House Democrats passed an extension of the Bush-era tax cuts for households earning less than $250,000, 234–188, using a procedural maneuver that prevented Republicans from adding an amendment that would extend the cuts for the wealthy as well. Incoming House Speaker John Boehner was moved to call the strategy "chicken crap." Although public opinion favors the Democrats' position, the House bill is unlikely to pass in the Senate. Was Boehner right to dismiss this ostensibly bold move by the soon-to-be-minority party? (Watch Boehner's comments)
This was procedural abuse: "I heartily endorse Speaker-designate Boehner's new nickname for this bit of "procedural chicanery," says Daniel Foster in National Review. Clearly, Dems were afraid they didn't have enough votes to stop the House from extending all the tax cuts. "If there's a bright spot" here, it's that 28 Democrats voted against the bill.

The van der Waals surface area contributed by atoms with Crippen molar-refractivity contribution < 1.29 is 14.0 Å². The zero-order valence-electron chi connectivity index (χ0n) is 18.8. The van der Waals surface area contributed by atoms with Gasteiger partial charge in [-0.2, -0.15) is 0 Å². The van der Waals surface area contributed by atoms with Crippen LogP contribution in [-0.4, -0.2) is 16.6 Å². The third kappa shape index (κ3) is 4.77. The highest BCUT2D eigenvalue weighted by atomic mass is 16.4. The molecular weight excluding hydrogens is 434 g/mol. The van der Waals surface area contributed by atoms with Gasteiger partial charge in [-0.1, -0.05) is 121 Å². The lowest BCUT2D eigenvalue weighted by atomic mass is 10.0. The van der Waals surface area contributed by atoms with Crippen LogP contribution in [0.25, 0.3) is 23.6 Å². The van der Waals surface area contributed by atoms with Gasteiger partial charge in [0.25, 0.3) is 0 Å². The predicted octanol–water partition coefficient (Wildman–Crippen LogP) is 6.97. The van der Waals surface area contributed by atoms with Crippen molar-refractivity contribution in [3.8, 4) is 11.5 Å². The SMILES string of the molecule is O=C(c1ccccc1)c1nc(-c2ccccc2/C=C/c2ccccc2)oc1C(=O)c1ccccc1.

"'Chicken crap' or, one more bit of procedural chicanery..."
This just exposes GOP hypocrisy: Apparently "what separates a tax cut bill that's 'chicken crap' from a tax cut bill that's great is its treatment of the richest 1 percent of households in Boehner's district," says Ezra Klein in The Washington Post. What's amazing is that the GOP might win this fight, "despite the unpopularity of their position" and the fact that it adds $700 billion to the deficit, in "violent contradiction" to their avowed fiscal rectitude.
"'Chicken crap' by the numbers"
The vote was both bold and pointless: Maybe the "sneaky" way the Democrats got a vote on just their tax cuts was a little "dirty," says Michael Tomasky in The Guardian. But it's "the kind of thing either side would do in the majority, as we will soon see." The real question is why didn't the Democrats "pull this sleight-of-hand" before the midterms, when it would have mattered? "Something tells me they just didn't think of it."
"Pelosi's final win"